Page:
For 2022, SAP expects a revenue growth between 7% and 9%, close to the growth rate from the last 12-months. This implies revenues of around €30 billion for FY 2022. In the chart below, we can see the historical revenue growth rates for the company on a rolling trailing 12-month basis.

SAP's Rolling TTM Revenue Growth

Chart 2. SAP's Rolling TTM Revenue Growth (Image created by author using data from FMP)

The tendency to transform itself into a cloud-based ERP supplier was further reinforced by the emergence of COVID-19 and consequent lockdowns. In early 2021, SAP launched "Rise with SAP" for customers who desire to move to SAP Cloud ERP. Rise with SAP is a subscription-based service that combines a number of products and services. The main component is the S/4 HANA Cloud edition, which enables customers' cloud infrastructures to run in a SAP cloud data center.

The "Rise with SAP" project is strongly incentivized by the company as management needs to present a successful shift to the cloud for clients and is offering early-adopter benefits. SAP's CEO Christian Klein attributed the increase in S/4HANA customers to continued strong adoption of "Rise with SAP." However, shifting advanced, customized end-to-end ERP processes to the cloud is far more difficult than greenfield implementation, especially when we consider that SAP software is used by 92% of Fortune 500 corporations, ranging from carmakers like BMW (OTCPK:BMWYY) to defense companies like Lockheed Martin (LMT).

Despite the early positive results for SAP, we must bear in mind that the cloud computing market is becoming more competitive and growing faster than the market for on-premise solutions, which is why we must compare SAP's solutions to some of the other key competitors in the segment.

Peer Comparison

SAP has multiple competitors offering services for the ERP and the adjacent CRM sphere. If you are bullish on this industry, but want to spread the risk among multiple stocks, here are some examples to investigate:

Enterprise Resource Planning:

Customer Relationship Management:

As we can see, the landscape is competitive and evolving as the technology becomes cheaper to develop. In the following section we will make two closer comparisons between SAP and peers.

S/4HANA vs. Oracle Cloud ERP

Oracle Cloud ERP is one of the tools that businesses most commonly compare to SAP S/4HANA. Both solutions may be scaled to suit the demands of larger, more complex, and heterogeneous organizations and companies that operate on a global scale naturally lean toward these two options.

It is noteworthy that Oracle has long been a leader in data and analytics, particularly since its acquisition of Hyperion. Both SAP and Oracle are in the process of transitioning from their well-established legacy systems to these newer flagship products, which results in a relative lack of functional maturity. But when it comes to employee adoption, Oracle ERP Cloud has the edge. In contrast, in relation to standardizing and coordinating business processes, SAP is the industry leader.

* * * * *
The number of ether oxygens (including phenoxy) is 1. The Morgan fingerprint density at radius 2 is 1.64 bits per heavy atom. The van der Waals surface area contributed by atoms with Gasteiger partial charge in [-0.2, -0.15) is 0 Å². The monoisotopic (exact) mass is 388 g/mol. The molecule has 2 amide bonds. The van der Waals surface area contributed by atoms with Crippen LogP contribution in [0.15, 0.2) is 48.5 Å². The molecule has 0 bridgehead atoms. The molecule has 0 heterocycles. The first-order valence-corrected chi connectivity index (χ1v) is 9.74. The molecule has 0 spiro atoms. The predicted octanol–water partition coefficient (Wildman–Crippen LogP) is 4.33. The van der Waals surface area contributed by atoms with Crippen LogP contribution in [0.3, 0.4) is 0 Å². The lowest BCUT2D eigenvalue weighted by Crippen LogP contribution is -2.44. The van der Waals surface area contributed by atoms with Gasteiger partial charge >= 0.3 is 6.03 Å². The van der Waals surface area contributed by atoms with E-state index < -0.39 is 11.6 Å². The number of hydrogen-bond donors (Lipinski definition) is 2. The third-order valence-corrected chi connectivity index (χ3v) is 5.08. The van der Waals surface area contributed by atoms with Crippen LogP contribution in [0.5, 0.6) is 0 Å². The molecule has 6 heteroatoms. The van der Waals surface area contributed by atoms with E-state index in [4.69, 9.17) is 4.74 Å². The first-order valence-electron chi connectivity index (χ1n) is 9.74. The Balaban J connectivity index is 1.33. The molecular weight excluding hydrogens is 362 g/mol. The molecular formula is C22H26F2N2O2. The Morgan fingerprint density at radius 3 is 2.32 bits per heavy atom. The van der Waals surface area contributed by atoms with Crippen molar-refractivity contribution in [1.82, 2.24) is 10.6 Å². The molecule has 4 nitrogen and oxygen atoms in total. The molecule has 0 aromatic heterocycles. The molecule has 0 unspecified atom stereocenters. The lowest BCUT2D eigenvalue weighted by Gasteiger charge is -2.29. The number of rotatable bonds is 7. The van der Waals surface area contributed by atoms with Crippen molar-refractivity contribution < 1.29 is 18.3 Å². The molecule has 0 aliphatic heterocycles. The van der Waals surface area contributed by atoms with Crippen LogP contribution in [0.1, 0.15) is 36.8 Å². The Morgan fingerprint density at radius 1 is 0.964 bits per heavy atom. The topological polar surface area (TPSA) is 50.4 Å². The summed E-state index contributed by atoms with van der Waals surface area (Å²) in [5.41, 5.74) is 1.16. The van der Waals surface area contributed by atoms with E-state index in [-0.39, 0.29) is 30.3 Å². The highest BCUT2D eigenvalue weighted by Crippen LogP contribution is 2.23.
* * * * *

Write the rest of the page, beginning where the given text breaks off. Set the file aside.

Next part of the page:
When it comes to deployment flexibility, SAP has the upper hand. While most ERP vendors, including Oracle, are attempting to push their customers into the cloud, SAP continues to offer multiple deployment models with S/4HANA, as mentioned earlier. Rather than requiring a pure cloud or on-premise delivery, SAP allows customers to choose between an on-premise, cloud, or hybrid implementation. Oracle on the other hand, hardly ever provides on-premise solutions, unless there are deficiencies in its product that can only be addressed by a legacy on-premise solution.

All in all, in the SAP S/4HANA vs. Oracle ERP Cloud debate, there is no clear "winner" nor a single right answer when selecting between these ERP systems. The main advantage of SAP is that they can better tailor to complex clients with the on-premise solution.

S/4HANA vs. Infor CloudSuite

Infor CloudSuite is a private ERP software and a more industry specific rival to SAP. SAP is the industry's largest ERP vendor, with Infor ranked fourth - following SAP, Oracle, and Microsoft.

Investors will notice two distinct characteristics in Infor's push to become a cloud-first company:

  1. The ERP vendor's commitment to multi-tenant cloud ERP on AWS infrastructure.
  2. The industry-specific ERP approach.

While S/4HANA contains certain specific advantages, CloudSuite also has some qualities to offer. For example, CloudSuite is designed to focus on the manufacturing and distribution businesses, whereas S/4HANA attempts to offer everything to everyone across a variety of industries. Infor builds industry customizations into its CloudSuite products for discrete manufacturing, distribution, food and beverage, healthcare, fashion and retail, and hospitality, rather than a monolithic product that customers must customize. In general, CloudSuite takes less time, money, resources, and risk to implement than S/4HANA. Infor specializes in supply chain management, enterprise asset management, and other areas other than basic ERP. This goes to show, that competition in the ERP space is fierce and present across both private and publicly traded companies.

Customers in the middle market and enterprises with specific business needs tend to favor Infor. As Infor offers greater flexibility for a wide range of business operations, while SAP provides more rigid standardization and scalability.

ERP Market Brief Overview

The ERP market size is estimated at $54.77 billion in 2021, and gaining traction because of the increase in big data and the growing advantages of cloud technology. Additionally, this market is anticipated to expand rapidly due to advantages including quick implementation and affordable installation. The market for ERP software is anticipated to grow over $123 billion by 2030 at a CAGR of 9.4%.